- diarrhoea (possibly with stomach cramps) that contains blood or mucus – if you have severe diarrhoea that lasts longer than 4 days, you should also speak to a doctor
- bruising or bleeding you can’t explain (including nosebleeds), a sore throat, mouth ulcers, a high temperature, or you feel tired or generally unwell – these can be signs of a problem with your blood
Immediate action required: Call 999 or go to A&E straight away if:
- you have headaches, fever, a stiff neck, tiredness, feel ill, and your eyes become very sensitive to bright light – these can be signs of meningitis
Serious allergic reaction
In rare cases, it’s possible to have a serious allergic reaction to trimethoprim.
Immediate action required:
- you get a skin rash that may include itchy, red, swollen, blistered or peeling skin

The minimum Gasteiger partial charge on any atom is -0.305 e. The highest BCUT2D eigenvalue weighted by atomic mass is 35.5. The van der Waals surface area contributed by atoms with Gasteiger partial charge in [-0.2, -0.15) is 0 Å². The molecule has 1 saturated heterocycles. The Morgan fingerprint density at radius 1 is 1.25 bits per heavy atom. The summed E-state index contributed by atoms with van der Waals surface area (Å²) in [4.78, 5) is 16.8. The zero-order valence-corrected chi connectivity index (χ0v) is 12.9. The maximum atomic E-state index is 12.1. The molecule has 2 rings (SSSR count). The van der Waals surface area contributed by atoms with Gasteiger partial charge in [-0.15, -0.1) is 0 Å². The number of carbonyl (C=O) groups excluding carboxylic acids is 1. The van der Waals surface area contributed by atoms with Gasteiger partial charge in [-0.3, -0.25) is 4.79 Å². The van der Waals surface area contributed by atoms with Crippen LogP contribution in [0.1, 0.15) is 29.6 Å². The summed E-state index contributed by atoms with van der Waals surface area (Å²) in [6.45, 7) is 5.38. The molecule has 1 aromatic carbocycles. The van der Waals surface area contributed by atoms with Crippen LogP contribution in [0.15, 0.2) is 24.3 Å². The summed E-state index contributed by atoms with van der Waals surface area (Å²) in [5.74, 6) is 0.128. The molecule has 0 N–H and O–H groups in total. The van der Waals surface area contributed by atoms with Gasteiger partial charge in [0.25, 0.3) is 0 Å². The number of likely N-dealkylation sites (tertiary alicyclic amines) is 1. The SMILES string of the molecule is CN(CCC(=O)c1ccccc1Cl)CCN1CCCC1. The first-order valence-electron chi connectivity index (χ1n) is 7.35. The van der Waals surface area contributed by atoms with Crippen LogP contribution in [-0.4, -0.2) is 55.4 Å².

- you’re wheezing
- you get tightness in the chest or throat
- you have trouble breathing or talking
- your mouth, face, lips, tongue or throat start swelling
You could be having a serious allergic reaction and may need immediate treatment in hospital.
These aren’t all the side effects of trimethoprim.
- You can report any suspected side effect using the Yellow Card safety scheme.
- Visit Yellow Card for further information.
6. How to cope with side effects
What to do about:
- itching or a mild rash – it may help to take an antihistamine, which you can buy from a pharmacy. Check with the pharmacist to see what type is suitable for you.
- feeling sick – try taking trimethoprim with or after food to see if that helps ease your symptoms. It may also help if you avoid rich or spicy food while you’re taking this medicine.
- diarrhoea – drink plenty of water to avoid dehydration. Signs of dehydration include peeing less than usual or having dark, strong-smelling pee. Do not take any other medicines to treat diarrhoea without speaking to a pharmacist or doctor.